An Unexpected Renaissance: River of Hope in the Bronx
Park by Park, Year by Year, A String of Small, Verdant Successes
“Michael Kimmelman paints an idyllic picture along the Bronx River in New York, where the waterfront along ‘one of the most blighted, abused waterways in the country’ is being transformed park by park,” writes Jonathan Nettler, Managing Editor of Planetizen.
“As old industrial waterfronts throughout the five boroughs undergo a dramatic transformation, Kimmelman spotlights an area of ‘special priority’ to the Bloomberg administration that has flowed beneath the radar.”
Along the south end of the Bronx River, Kimmelman describes “a patchwork of green spaces has been taking shape, the consequence of decades of grinding, grass-roots, community-driven efforts. For the environmentalists, educators, politicians, architects and landscape designers involved, the idea has not just been to revitalize a befouled waterway and create new public spaces. It has been to invest Bronx residents, for generations alienated from the water, in the beauty and upkeep of their local river.”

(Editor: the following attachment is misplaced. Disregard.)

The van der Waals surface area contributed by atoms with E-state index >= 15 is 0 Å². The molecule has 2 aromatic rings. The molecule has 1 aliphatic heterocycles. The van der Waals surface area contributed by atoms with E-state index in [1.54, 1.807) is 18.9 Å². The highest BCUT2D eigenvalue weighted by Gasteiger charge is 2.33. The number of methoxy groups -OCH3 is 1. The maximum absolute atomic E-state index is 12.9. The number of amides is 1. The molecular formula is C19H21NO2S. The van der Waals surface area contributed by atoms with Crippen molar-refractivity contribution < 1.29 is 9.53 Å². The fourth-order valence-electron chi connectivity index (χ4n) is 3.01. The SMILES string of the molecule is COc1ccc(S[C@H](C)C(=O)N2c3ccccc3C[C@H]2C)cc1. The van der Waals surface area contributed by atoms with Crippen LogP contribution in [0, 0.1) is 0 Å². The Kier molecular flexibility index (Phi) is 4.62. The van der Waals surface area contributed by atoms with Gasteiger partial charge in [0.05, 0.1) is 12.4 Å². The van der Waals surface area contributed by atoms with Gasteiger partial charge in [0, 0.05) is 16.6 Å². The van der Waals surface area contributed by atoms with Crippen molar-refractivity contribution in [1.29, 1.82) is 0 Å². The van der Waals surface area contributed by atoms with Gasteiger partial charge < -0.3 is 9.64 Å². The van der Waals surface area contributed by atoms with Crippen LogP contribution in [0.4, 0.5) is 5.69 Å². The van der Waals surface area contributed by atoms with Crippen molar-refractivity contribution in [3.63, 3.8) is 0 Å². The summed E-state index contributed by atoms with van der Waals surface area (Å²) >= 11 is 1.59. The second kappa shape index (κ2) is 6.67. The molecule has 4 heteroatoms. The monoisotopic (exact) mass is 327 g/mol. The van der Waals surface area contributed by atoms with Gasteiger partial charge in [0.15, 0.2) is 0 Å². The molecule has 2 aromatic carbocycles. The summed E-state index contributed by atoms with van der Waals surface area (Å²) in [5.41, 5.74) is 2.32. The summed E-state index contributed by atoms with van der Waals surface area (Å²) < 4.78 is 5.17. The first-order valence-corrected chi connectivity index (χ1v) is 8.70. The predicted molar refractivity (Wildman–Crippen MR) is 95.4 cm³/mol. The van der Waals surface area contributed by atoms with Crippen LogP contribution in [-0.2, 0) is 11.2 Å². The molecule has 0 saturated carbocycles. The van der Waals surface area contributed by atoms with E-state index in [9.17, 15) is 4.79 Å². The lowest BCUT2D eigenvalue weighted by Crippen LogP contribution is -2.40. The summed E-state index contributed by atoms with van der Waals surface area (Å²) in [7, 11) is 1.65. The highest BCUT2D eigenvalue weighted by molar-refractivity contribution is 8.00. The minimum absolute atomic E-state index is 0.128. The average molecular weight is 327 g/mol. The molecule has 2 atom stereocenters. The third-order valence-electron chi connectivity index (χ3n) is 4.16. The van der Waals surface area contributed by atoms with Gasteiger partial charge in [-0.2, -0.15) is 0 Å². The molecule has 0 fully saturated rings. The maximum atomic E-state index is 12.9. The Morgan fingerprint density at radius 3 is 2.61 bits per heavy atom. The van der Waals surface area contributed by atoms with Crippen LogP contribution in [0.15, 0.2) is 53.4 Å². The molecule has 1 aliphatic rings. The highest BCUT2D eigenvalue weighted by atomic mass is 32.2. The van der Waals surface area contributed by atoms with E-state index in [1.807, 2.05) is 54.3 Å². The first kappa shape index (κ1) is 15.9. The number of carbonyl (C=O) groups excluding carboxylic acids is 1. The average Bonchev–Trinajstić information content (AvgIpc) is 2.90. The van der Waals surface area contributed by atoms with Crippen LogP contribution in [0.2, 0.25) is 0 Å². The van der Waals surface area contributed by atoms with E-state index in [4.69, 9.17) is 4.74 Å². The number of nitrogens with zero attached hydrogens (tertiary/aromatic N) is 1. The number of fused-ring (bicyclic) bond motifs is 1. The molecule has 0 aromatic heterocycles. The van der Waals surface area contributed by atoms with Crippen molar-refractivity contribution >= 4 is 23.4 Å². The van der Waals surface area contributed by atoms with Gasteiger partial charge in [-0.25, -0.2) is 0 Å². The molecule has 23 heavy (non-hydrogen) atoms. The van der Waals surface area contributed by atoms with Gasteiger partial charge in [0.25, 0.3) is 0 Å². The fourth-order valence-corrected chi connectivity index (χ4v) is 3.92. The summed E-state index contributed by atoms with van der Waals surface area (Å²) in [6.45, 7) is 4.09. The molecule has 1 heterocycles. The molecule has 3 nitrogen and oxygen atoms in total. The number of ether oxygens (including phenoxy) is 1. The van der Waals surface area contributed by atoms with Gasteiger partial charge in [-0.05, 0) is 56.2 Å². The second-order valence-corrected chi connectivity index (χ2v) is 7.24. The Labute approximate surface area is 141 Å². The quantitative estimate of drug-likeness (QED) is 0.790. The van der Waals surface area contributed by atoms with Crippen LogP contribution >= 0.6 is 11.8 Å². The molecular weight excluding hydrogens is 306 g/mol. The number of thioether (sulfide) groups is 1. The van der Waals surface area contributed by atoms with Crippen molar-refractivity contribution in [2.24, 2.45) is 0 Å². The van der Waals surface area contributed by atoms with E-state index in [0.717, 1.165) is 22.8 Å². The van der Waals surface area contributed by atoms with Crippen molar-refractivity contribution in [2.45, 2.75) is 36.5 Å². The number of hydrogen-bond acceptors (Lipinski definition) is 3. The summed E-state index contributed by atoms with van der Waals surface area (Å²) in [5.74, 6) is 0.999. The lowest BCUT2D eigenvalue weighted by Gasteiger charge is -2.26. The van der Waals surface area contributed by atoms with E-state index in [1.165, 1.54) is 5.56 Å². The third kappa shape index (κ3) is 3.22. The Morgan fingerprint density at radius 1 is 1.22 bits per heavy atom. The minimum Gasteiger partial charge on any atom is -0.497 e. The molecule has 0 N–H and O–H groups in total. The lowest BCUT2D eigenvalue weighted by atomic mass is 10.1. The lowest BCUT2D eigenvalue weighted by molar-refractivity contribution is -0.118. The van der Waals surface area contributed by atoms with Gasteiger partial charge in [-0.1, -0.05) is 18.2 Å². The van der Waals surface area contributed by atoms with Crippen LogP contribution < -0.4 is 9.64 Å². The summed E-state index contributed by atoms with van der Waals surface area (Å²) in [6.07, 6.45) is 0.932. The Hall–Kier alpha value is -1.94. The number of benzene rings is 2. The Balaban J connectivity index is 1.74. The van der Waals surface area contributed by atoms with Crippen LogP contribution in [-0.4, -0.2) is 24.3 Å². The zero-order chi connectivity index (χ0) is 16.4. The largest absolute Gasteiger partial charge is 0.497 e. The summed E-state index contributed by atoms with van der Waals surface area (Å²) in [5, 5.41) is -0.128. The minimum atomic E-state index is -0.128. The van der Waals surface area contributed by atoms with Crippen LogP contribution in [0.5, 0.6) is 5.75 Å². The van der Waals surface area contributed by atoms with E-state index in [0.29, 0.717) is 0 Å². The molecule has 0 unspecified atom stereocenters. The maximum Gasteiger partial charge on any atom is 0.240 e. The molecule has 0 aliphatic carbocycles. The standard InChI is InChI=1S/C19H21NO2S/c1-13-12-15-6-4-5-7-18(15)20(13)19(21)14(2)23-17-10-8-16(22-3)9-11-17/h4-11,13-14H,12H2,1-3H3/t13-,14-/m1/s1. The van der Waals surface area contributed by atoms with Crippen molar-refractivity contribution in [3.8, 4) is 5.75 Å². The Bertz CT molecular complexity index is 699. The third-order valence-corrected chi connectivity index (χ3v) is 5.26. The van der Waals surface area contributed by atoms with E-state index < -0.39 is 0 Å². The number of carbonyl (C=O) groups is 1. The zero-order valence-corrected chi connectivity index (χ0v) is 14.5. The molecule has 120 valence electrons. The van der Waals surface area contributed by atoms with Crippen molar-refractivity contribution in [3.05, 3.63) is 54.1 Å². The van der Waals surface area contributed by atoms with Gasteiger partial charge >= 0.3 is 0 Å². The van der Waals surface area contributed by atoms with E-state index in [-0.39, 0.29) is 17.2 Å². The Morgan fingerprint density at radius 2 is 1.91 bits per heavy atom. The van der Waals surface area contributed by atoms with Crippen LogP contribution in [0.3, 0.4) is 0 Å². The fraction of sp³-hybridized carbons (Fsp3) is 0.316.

“For Kimmelman,” notes Nettler, “the jumble of projects, which aim to add up to the long-term recovery of a great waterway and its neighborhoods, ‘illustrates how government, although it can be obstructionist and infuriating, is also indispensable to urban improvement’.”
According to Michael Kimmelman: “What’s emerging in the Bronx is past and future. A new, more equitable vision for the city in the 21st century. And a river returned, at least partly, to its former glory.”
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Acknowledgement: Michael Kimmelman is an author, critic, columnist and pianist. He is the architecture critic for The New York Times and has written on issues of public housing, public space, infrastructure, community development and social responsibility. He was the paper’s longtime chief art critic – “the most acute American art critic of his generation,” in the words of the Australian writer Robert Hughes. In 2007, Kimmelman created the Abroad column, as a foreign correspondent covering culture, political and social affairs across Europe and elsewhere. He returned to New York from Europe in autumn 2011 as the paper’s senior critic and architecture critic, and his articles since then have helped to reshape the public debate about urbanism, architecture and architectural criticism.